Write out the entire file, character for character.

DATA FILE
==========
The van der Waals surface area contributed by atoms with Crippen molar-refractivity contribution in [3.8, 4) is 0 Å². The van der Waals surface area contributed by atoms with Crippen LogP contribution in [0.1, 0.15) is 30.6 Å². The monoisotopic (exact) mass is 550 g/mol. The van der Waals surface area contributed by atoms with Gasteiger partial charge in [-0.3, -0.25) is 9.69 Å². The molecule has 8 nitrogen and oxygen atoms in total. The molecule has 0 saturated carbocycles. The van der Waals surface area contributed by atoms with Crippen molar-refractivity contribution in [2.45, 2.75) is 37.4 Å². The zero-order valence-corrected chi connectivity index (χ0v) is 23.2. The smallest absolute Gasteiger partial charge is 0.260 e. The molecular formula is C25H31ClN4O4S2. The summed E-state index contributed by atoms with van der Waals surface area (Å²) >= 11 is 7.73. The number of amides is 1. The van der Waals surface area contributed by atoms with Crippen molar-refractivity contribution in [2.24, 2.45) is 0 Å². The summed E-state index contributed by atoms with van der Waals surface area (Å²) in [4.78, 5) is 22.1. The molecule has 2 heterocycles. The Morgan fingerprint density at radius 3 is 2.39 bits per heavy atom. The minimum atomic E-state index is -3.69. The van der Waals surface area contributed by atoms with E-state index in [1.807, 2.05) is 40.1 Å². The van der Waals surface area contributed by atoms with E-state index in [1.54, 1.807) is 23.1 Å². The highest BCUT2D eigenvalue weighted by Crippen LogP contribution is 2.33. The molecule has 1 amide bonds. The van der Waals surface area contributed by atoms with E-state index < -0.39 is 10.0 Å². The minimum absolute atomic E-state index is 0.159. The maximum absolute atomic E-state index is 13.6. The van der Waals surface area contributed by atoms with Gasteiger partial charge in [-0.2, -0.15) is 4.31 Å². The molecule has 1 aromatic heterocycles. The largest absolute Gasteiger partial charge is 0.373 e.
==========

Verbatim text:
The van der Waals surface area contributed by atoms with Crippen molar-refractivity contribution in [3.8, 4) is 0 Å². The van der Waals surface area contributed by atoms with Crippen LogP contribution in [0.1, 0.15) is 30.6 Å². The monoisotopic (exact) mass is 550 g/mol. The van der Waals surface area contributed by atoms with Gasteiger partial charge in [-0.3, -0.25) is 9.69 Å². The molecule has 8 nitrogen and oxygen atoms in total. The molecule has 0 saturated carbocycles. The van der Waals surface area contributed by atoms with Crippen molar-refractivity contribution in [2.45, 2.75) is 37.4 Å². The zero-order valence-corrected chi connectivity index (χ0v) is 23.2. The smallest absolute Gasteiger partial charge is 0.260 e. The molecular formula is C25H31ClN4O4S2. The summed E-state index contributed by atoms with van der Waals surface area (Å²) >= 11 is 7.73. The number of amides is 1. The van der Waals surface area contributed by atoms with Crippen molar-refractivity contribution in [2.24, 2.45) is 0 Å². The summed E-state index contributed by atoms with van der Waals surface area (Å²) in [4.78, 5) is 22.1. The molecule has 2 heterocycles. The Morgan fingerprint density at radius 3 is 2.39 bits per heavy atom. The minimum atomic E-state index is -3.69. The van der Waals surface area contributed by atoms with E-state index in [1.807, 2.05) is 40.1 Å². The van der Waals surface area contributed by atoms with E-state index in [1.54, 1.807) is 23.1 Å². The highest BCUT2D eigenvalue weighted by Crippen LogP contribution is 2.33. The molecule has 1 amide bonds. The van der Waals surface area contributed by atoms with E-state index < -0.39 is 10.0 Å². The minimum absolute atomic E-state index is 0.159. The maximum absolute atomic E-state index is 13.6. The van der Waals surface area contributed by atoms with Gasteiger partial charge in [-0.2, -0.15) is 4.31 Å². The molecule has 1 aromatic heterocycles. The largest absolute Gasteiger partial charge is 0.373 e.